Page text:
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Apparently, millennial women are unhappy with the way females are portrayed in current online emoji offerings.

According to a survey by Always, women say that most female and female targeted emojis are horribly stereotypical. They also believe women are underrepresented among ‘professional’ emojis. According to Daily Dot:

‚ÄúSociety has a tendency to send subtle messages that can limit girls to stereotypes,” Lucy Walker, documentary filmmaker and creator of the #LikeAGirl video, said in a statement. “As someone who has studied sociolinguistics, I know the kind of impact even seemingly innocuous language choices can have on girls. It was so interesting to hear these girls talk about emojis and realize how the options available to them are subtly reinforcing the societal stereotypes and limitations they face every day.”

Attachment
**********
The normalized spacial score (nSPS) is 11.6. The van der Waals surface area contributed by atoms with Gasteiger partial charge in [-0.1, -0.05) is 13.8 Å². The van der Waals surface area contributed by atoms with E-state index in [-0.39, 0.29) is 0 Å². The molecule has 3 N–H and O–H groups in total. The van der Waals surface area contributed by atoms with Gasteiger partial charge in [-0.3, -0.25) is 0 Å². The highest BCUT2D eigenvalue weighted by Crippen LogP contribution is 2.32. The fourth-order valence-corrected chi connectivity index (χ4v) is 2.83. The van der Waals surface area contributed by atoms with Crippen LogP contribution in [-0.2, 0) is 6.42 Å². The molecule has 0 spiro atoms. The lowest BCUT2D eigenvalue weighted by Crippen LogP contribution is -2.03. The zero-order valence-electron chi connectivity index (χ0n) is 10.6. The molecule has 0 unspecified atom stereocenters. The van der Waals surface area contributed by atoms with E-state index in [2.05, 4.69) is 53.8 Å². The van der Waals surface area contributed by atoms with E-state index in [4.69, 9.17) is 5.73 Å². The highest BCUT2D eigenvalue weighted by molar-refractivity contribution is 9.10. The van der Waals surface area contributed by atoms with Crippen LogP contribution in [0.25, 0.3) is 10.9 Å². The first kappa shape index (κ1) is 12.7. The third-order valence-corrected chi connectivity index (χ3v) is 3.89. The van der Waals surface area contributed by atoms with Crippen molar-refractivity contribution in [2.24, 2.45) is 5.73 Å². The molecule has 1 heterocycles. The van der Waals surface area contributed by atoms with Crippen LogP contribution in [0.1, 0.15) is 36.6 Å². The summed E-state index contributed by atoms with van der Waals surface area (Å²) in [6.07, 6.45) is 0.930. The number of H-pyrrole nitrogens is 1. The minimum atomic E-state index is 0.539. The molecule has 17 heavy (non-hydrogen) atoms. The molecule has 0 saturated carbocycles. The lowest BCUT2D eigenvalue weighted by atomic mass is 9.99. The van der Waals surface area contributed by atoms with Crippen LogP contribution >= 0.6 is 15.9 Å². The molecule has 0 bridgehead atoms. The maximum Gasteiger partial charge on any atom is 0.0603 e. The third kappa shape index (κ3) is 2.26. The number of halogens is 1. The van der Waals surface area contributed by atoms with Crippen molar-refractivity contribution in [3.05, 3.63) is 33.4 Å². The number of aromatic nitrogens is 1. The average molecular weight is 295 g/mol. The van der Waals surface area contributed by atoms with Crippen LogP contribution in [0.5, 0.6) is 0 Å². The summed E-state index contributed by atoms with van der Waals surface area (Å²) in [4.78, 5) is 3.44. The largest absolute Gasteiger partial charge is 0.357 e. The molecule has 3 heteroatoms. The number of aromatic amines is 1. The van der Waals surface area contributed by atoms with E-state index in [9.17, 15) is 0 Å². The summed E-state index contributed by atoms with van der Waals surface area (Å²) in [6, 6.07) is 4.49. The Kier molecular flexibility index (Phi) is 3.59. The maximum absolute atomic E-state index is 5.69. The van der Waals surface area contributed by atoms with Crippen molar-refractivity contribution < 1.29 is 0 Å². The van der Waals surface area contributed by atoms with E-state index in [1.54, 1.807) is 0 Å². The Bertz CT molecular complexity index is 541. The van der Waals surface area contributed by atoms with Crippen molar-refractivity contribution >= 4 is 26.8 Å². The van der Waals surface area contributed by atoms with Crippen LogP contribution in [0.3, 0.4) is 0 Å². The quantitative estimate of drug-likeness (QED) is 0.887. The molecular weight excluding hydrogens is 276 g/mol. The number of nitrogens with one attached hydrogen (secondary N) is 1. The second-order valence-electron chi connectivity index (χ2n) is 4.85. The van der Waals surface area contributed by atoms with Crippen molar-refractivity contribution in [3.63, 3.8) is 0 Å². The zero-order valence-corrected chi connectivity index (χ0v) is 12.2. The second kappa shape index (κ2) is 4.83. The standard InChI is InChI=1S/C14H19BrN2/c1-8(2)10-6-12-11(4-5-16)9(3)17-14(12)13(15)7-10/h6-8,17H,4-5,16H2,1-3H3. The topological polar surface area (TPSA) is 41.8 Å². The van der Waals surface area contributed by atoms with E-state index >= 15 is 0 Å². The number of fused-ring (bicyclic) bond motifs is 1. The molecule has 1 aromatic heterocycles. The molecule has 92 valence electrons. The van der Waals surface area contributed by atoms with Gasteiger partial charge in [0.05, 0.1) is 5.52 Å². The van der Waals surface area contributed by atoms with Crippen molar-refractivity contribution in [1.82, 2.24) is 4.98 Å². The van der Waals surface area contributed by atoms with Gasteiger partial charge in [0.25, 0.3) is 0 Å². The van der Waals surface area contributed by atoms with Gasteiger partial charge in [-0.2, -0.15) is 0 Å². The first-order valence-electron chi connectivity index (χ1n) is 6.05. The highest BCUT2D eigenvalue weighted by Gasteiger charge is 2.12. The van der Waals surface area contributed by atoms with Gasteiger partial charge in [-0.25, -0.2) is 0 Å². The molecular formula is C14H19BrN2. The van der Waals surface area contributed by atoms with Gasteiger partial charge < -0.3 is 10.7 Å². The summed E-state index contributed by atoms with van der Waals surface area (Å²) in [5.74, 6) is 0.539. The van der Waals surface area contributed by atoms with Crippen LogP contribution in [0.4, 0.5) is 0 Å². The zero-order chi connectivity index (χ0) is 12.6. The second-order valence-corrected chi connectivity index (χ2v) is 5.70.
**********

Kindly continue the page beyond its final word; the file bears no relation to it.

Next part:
The 75 percent of young women who want to see female emoji portrayed more progressively might get their wish soon. The Always study comes just after the Unicode Consortium proposed new ways of modifying emoji, which include the ability to switch genders on emoji like the police officer or athletes.

The Unicode Consortium has proposed that all emojis that portray a person be designed in such a way that they can be male or female.

Do you agree with the findings?